Apple’s Approach to AI Should Rewrite the Industry’s Expectations for the Technology

Amber Case
5 min readJun 27, 2024


Double Apple Pie — Case + MJ

Apple’s recently-announced but belated embrace of AI is being called “boring” by some fans of ChatGPT. My perspective is somewhat different — because AI helped me learn how to bake pie.

Last Thanksgiving, I was looking forward to taking a break from my computer and being present with family while making a pumpkin pie. But I had questions about preparing it, so I turned to the web. As anyone who’s searched for a recipe online knows, I was instead overwhelmed by sites full of pop-up ads and long irrelevant stories by the recipe website’s author.

Frustrated, I opened up ChatGPT and asked it how to bake a pie from scratch.

Within seconds, clear, concise instructions appeared. (And no “add glue” hallucinations — that’s a Google thing.) The final output was delicious. And because I didn’t have to trawl the web for instructions, I could focus on cooking while chatting with family; ironically, ChatGPT brought a more human experience back to making pie.

Apple’s approach to AI is pretty much like that, translated across its many apps and devices, and roughly follows the Calm Tech philosophy: Fitting the tool to the task, rather than the other way around.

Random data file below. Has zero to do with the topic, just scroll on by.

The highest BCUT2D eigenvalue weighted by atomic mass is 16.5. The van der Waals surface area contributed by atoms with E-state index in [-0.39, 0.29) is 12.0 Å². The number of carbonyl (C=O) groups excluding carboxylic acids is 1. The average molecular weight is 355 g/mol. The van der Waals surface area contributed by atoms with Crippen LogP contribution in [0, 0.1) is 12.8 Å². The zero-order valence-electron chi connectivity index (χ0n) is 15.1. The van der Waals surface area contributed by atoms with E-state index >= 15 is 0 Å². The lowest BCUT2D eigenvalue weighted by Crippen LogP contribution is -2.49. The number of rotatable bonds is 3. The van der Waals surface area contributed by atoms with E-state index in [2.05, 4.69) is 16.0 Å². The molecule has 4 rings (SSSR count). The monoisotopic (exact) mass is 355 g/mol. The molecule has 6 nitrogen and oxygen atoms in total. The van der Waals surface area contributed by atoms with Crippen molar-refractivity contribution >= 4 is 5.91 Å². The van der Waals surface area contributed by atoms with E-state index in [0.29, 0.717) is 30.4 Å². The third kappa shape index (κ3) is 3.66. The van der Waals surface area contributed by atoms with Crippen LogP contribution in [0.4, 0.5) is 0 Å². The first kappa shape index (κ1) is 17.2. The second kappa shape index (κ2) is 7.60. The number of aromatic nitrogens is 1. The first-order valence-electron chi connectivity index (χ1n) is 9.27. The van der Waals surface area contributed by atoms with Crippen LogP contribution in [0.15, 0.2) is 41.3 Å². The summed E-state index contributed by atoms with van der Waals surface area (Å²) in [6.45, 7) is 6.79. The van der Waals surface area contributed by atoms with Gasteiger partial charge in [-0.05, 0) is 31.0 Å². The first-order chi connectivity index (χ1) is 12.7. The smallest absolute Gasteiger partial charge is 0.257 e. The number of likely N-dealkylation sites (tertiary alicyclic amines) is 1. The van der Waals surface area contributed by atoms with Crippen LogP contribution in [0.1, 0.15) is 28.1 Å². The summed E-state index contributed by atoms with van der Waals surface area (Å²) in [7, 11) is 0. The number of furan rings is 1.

Apple design philosophy is not only valuable for consumers, but will hopefully re-shape how we collectively understand AI — a topic that’s all too often been dominated by bold prophecies of a future completely transformed by artificial intelligence.

Here’s what I mean:

Cognitive Load & the Limits of ChatGPT

Excitement over ChatGPT, coupled to its deceptively open-ended chat interface — implying it can answer any prompt equally well — has led to numerous applications that actually require more cognitive burden, not less. Someone might use ChatGPT to help write a report but then spend so much time fact-checking the output, it becomes more burdensome than helpful.

A lot of disappointment with artificial intelligence stems from people using GPT for tasks it’s not ideal for, getting mediocre or incorrect results, then negatively judging all of AI. Generating unique essays on a topic where the prompter has no original thesis, or telling GPT to design a website without the prompter understanding the fundamentals of web design, are examples of that. The general GTP interface is like giving someone a Swiss army knife when a screwdriver will do. More complex tasks, like asking GPT to check a legal paper, might require that the user is a lawyer qualified to review the results.

AI applications are good when they reduce our cognitive burden; they’re not good when their use only increases our mental load. But there are many many examples where using GPT has less cognitive burden

  • Cooking recipes: As eaters of my Thanksgiving pumpkin pie might attest, ChatGPT shines in comparison to recipe websites bloated with ads, personal stories, and other chafe. It’s not perfect, but it reduces the amount of web browsing time and attention required to complete that task.
  • Technical issues and code reviews: Having to go to websites to trawl through years of outdated support issues for specific code or technical issues takes time and a lot of mental energy. GPT can help by surfacing possible answers, reducing cognitive burden before having to hire a specialist.